A function partial application has the form of a function call with certain formal parameters bound to expressions. A function partial application returns a partially evaluated function that is also a function, with the remaining not bound formal parameters still present in the same order as in the original function declaration. A function partial application is specified by the function keyword followed by a function call to func_name giving named formal parameter associations for the formal parameters to be bound:
function func_name(..., formal_parameter_name = expr, ...)
Note that the keyword function in a function partial application differentiates the syntax from a normal function call where some parameters have been left out and instead are supplied via default values.
The function created by the function partial application acts as the original function but with the bound formal input parameters(s) removed, i.e., they cannot be supplied arguments at function call. The binding occurs when the partially evaluated function is created. A partially evaluated function is type compatible (see section 6.5) to the same function with all bound arguments removed.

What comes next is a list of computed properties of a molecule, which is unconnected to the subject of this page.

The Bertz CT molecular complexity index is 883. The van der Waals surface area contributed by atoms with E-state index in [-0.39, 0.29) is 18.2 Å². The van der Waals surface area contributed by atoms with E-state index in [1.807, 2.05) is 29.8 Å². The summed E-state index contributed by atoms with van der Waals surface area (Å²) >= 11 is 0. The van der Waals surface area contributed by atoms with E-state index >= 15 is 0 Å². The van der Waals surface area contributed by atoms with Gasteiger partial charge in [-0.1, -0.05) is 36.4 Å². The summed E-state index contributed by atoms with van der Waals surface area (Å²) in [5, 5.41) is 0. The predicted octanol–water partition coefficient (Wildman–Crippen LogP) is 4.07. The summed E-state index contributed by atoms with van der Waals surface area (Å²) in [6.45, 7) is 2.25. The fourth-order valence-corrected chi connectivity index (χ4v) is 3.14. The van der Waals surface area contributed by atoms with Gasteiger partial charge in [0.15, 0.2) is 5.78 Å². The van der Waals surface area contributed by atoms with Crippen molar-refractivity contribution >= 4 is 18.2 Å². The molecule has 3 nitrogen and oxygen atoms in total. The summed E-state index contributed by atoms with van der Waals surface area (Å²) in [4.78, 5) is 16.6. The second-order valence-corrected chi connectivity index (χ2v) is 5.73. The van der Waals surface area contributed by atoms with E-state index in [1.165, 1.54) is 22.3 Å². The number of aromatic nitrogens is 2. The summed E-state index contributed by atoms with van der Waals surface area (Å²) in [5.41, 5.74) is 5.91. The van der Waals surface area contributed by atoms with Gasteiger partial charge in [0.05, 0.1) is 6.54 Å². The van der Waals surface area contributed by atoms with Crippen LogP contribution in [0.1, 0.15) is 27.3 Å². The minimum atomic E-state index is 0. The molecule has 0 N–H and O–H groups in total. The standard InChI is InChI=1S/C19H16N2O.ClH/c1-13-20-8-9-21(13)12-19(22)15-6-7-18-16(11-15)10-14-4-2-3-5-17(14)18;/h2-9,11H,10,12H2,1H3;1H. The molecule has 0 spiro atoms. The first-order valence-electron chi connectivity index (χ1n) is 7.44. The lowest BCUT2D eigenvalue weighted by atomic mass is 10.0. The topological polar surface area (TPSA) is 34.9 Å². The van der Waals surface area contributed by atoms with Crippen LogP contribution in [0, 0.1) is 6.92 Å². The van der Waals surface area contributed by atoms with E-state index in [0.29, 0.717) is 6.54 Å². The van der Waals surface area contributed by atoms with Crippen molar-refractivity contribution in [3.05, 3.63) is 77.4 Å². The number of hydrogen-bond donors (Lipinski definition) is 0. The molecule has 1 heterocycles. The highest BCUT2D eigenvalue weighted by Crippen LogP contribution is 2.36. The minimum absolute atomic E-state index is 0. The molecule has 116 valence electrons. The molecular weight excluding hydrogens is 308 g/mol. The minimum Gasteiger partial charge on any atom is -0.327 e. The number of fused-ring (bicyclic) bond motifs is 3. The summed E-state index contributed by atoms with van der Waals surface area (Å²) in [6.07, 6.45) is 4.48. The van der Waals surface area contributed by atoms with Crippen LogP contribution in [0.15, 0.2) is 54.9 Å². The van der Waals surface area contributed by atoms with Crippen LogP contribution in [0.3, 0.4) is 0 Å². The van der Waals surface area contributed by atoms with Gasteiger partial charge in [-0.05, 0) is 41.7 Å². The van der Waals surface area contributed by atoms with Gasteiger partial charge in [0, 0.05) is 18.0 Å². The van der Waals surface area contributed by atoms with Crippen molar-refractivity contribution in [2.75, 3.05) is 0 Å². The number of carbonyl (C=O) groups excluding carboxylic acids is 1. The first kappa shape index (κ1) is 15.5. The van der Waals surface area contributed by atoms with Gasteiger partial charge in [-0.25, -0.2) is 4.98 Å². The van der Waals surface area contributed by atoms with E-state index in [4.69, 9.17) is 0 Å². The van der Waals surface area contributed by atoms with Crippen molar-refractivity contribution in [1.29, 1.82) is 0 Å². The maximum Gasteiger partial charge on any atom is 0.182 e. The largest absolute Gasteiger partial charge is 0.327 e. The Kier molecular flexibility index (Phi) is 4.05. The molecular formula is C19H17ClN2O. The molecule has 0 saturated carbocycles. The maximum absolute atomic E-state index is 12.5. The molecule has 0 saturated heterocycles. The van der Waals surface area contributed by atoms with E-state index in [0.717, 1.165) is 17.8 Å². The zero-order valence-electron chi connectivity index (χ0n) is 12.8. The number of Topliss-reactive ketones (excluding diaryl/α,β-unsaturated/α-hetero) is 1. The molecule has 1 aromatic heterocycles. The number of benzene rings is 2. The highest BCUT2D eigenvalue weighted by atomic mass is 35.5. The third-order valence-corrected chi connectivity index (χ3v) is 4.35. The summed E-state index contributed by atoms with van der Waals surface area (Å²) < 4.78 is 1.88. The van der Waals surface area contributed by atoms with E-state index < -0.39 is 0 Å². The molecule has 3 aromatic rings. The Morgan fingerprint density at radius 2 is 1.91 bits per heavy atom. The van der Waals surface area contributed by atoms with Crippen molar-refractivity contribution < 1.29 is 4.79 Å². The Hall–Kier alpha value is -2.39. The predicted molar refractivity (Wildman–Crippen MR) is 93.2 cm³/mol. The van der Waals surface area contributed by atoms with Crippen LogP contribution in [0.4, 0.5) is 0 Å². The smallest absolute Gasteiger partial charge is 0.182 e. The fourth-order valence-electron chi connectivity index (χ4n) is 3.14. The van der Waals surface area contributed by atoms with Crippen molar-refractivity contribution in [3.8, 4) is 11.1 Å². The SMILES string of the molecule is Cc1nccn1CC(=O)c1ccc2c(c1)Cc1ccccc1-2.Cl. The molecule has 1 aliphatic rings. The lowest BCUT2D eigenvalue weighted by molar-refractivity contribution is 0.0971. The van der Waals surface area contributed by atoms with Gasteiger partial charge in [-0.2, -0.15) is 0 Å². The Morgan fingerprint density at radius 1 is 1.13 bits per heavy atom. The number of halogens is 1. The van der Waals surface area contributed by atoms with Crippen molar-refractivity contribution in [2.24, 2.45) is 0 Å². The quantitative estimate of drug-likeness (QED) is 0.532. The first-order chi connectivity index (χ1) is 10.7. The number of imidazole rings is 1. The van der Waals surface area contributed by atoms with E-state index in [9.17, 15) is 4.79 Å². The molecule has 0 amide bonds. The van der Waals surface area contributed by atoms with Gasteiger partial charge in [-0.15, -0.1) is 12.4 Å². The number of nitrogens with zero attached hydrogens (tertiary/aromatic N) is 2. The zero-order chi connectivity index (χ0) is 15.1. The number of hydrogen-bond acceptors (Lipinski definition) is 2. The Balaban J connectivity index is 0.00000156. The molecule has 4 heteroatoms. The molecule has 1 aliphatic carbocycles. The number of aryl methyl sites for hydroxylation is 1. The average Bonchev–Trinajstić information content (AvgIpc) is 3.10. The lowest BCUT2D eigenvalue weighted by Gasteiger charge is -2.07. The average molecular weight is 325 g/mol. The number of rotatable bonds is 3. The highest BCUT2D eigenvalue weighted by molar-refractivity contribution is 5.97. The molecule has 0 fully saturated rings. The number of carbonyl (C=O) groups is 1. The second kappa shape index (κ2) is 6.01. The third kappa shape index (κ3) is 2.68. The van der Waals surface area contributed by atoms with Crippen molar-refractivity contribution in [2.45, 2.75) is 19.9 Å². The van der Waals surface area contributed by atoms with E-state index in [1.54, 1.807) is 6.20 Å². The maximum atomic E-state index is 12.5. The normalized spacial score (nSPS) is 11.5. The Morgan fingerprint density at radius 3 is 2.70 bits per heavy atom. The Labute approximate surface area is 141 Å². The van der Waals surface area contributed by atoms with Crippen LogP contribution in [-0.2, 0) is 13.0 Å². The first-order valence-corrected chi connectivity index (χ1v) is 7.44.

The following examples show a function partial application function Sine(A=2,w=3) with the two extra arguments A and w bound and thus eliminated, i.e., the resulting function is type compatible to Integrand with only formal parameters x and y left. The first example below, QuadratureSine1, has a call with a named input argument.
Instead of repeating the declaration of input formal parameter x and output formal parameter y, they can be inherited from Integrand, which is fine despite A and w now being at the end of the parameter list:
The second example, QuadratureSine2, shows a function partial application being passed as a positional argument. The numeric approximation of the integral will be better since a number of calls to quadrature on many short intervals are summed. The quadrature approximation that the integrated function is a straight line is typically more true over a short interval.
Below is an example of a function partial application of the function SurfaceIntegrand which is an instance called in the function surfaceQuadrature